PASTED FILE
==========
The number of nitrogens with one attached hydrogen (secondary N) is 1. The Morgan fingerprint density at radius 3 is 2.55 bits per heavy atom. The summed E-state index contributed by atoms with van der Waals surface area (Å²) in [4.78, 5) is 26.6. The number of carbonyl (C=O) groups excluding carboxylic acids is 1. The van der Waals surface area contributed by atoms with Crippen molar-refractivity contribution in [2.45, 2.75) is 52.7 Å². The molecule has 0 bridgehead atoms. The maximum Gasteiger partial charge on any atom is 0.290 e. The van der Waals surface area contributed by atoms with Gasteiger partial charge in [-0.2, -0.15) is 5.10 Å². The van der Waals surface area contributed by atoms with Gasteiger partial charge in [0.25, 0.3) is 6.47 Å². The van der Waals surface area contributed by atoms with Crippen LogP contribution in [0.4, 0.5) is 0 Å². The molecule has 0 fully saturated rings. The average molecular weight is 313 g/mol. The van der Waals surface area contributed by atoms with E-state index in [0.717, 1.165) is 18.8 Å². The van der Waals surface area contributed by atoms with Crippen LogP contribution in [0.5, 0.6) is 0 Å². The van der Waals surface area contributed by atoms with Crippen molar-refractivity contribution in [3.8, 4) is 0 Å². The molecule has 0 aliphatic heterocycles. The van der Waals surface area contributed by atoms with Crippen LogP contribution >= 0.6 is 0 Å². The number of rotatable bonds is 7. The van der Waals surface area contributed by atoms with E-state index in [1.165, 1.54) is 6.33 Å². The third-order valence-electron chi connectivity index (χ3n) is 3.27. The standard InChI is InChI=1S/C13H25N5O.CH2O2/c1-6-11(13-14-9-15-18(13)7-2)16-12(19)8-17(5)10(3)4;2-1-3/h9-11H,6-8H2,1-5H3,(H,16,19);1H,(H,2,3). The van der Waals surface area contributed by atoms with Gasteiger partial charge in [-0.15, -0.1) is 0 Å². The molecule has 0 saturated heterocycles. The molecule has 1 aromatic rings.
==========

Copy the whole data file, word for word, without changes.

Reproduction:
The number of nitrogens with one attached hydrogen (secondary N) is 1. The Morgan fingerprint density at radius 3 is 2.55 bits per heavy atom. The summed E-state index contributed by atoms with van der Waals surface area (Å²) in [4.78, 5) is 26.6. The number of carbonyl (C=O) groups excluding carboxylic acids is 1. The van der Waals surface area contributed by atoms with Crippen molar-refractivity contribution in [2.45, 2.75) is 52.7 Å². The molecule has 0 bridgehead atoms. The maximum Gasteiger partial charge on any atom is 0.290 e. The van der Waals surface area contributed by atoms with Gasteiger partial charge in [-0.2, -0.15) is 5.10 Å². The van der Waals surface area contributed by atoms with Gasteiger partial charge in [0.25, 0.3) is 6.47 Å². The van der Waals surface area contributed by atoms with Crippen LogP contribution in [0.4, 0.5) is 0 Å². The molecule has 0 fully saturated rings. The average molecular weight is 313 g/mol. The van der Waals surface area contributed by atoms with E-state index in [0.717, 1.165) is 18.8 Å². The van der Waals surface area contributed by atoms with Crippen LogP contribution in [0.5, 0.6) is 0 Å². The van der Waals surface area contributed by atoms with Crippen molar-refractivity contribution in [3.8, 4) is 0 Å². The molecule has 0 aliphatic heterocycles. The van der Waals surface area contributed by atoms with Crippen LogP contribution >= 0.6 is 0 Å². The number of rotatable bonds is 7. The van der Waals surface area contributed by atoms with E-state index in [1.165, 1.54) is 6.33 Å². The third-order valence-electron chi connectivity index (χ3n) is 3.27. The standard InChI is InChI=1S/C13H25N5O.CH2O2/c1-6-11(13-14-9-15-18(13)7-2)16-12(19)8-17(5)10(3)4;2-1-3/h9-11H,6-8H2,1-5H3,(H,16,19);1H,(H,2,3). The van der Waals surface area contributed by atoms with Gasteiger partial charge in [-0.15, -0.1) is 0 Å². The molecule has 0 saturated heterocycles. The molecule has 1 aromatic rings.